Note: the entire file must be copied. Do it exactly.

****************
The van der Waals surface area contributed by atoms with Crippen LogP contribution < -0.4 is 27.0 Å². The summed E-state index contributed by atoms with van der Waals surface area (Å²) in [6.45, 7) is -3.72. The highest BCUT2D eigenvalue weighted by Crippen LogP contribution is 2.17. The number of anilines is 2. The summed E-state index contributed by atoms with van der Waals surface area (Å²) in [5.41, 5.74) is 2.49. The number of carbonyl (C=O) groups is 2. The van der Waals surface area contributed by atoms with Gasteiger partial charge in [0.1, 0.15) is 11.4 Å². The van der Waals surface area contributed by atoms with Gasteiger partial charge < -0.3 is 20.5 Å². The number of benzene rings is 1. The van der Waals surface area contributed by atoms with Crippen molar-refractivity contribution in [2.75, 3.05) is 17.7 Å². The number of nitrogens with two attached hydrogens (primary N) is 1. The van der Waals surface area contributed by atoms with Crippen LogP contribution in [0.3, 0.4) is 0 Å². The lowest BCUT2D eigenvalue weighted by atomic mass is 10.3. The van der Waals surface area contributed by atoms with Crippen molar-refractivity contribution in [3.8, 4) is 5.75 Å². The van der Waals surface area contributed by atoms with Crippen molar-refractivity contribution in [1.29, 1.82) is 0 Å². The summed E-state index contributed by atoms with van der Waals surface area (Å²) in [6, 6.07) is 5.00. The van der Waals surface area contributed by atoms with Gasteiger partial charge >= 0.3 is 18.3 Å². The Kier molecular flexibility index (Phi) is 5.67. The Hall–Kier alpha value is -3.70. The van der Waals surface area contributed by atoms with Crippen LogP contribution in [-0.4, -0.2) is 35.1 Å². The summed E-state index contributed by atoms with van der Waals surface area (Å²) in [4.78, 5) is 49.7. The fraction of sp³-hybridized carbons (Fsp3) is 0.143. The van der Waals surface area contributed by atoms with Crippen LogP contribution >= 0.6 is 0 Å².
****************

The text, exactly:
The van der Waals surface area contributed by atoms with Crippen LogP contribution < -0.4 is 27.0 Å². The summed E-state index contributed by atoms with van der Waals surface area (Å²) in [6.45, 7) is -3.72. The highest BCUT2D eigenvalue weighted by Crippen LogP contribution is 2.17. The number of anilines is 2. The summed E-state index contributed by atoms with van der Waals surface area (Å²) in [5.41, 5.74) is 2.49. The number of carbonyl (C=O) groups is 2. The van der Waals surface area contributed by atoms with Gasteiger partial charge in [0.1, 0.15) is 11.4 Å². The van der Waals surface area contributed by atoms with Gasteiger partial charge < -0.3 is 20.5 Å². The number of benzene rings is 1. The van der Waals surface area contributed by atoms with Crippen molar-refractivity contribution in [2.75, 3.05) is 17.7 Å². The number of nitrogens with two attached hydrogens (primary N) is 1. The van der Waals surface area contributed by atoms with Crippen LogP contribution in [0.3, 0.4) is 0 Å². The lowest BCUT2D eigenvalue weighted by atomic mass is 10.3. The van der Waals surface area contributed by atoms with Crippen molar-refractivity contribution in [3.8, 4) is 5.75 Å². The van der Waals surface area contributed by atoms with Crippen molar-refractivity contribution in [1.29, 1.82) is 0 Å². The summed E-state index contributed by atoms with van der Waals surface area (Å²) in [6, 6.07) is 5.00. The van der Waals surface area contributed by atoms with Gasteiger partial charge >= 0.3 is 18.3 Å². The Kier molecular flexibility index (Phi) is 5.67. The Hall–Kier alpha value is -3.70. The van der Waals surface area contributed by atoms with Crippen LogP contribution in [-0.4, -0.2) is 35.1 Å². The summed E-state index contributed by atoms with van der Waals surface area (Å²) in [4.78, 5) is 49.7. The fraction of sp³-hybridized carbons (Fsp3) is 0.143. The van der Waals surface area contributed by atoms with Crippen LogP contribution >= 0.6 is 0 Å².